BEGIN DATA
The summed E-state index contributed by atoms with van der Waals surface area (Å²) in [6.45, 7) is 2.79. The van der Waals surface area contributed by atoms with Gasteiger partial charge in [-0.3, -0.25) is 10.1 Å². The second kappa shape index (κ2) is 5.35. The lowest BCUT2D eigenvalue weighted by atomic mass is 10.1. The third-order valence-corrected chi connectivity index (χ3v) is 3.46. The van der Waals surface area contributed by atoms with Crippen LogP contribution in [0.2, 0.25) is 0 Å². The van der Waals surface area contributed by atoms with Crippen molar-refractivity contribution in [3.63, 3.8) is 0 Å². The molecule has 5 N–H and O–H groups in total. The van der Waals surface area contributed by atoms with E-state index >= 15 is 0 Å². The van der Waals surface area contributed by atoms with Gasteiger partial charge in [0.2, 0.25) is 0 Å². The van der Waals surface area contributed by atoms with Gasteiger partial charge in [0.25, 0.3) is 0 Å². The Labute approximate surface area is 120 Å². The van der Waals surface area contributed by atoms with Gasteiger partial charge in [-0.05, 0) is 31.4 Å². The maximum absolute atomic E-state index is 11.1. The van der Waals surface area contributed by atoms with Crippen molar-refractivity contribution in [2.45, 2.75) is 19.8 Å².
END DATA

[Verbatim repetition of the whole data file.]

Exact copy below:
The summed E-state index contributed by atoms with van der Waals surface area (Å²) in [6.45, 7) is 2.79. The van der Waals surface area contributed by atoms with Gasteiger partial charge in [-0.3, -0.25) is 10.1 Å². The second kappa shape index (κ2) is 5.35. The lowest BCUT2D eigenvalue weighted by atomic mass is 10.1. The third-order valence-corrected chi connectivity index (χ3v) is 3.46. The van der Waals surface area contributed by atoms with Crippen LogP contribution in [0.2, 0.25) is 0 Å². The van der Waals surface area contributed by atoms with Crippen molar-refractivity contribution in [3.63, 3.8) is 0 Å². The molecule has 5 N–H and O–H groups in total. The van der Waals surface area contributed by atoms with E-state index >= 15 is 0 Å². The van der Waals surface area contributed by atoms with Gasteiger partial charge in [0.2, 0.25) is 0 Å². The van der Waals surface area contributed by atoms with Gasteiger partial charge in [0.25, 0.3) is 0 Å². The Labute approximate surface area is 120 Å². The van der Waals surface area contributed by atoms with Gasteiger partial charge in [-0.05, 0) is 31.4 Å². The maximum absolute atomic E-state index is 11.1. The van der Waals surface area contributed by atoms with Crippen molar-refractivity contribution in [2.45, 2.75) is 19.8 Å².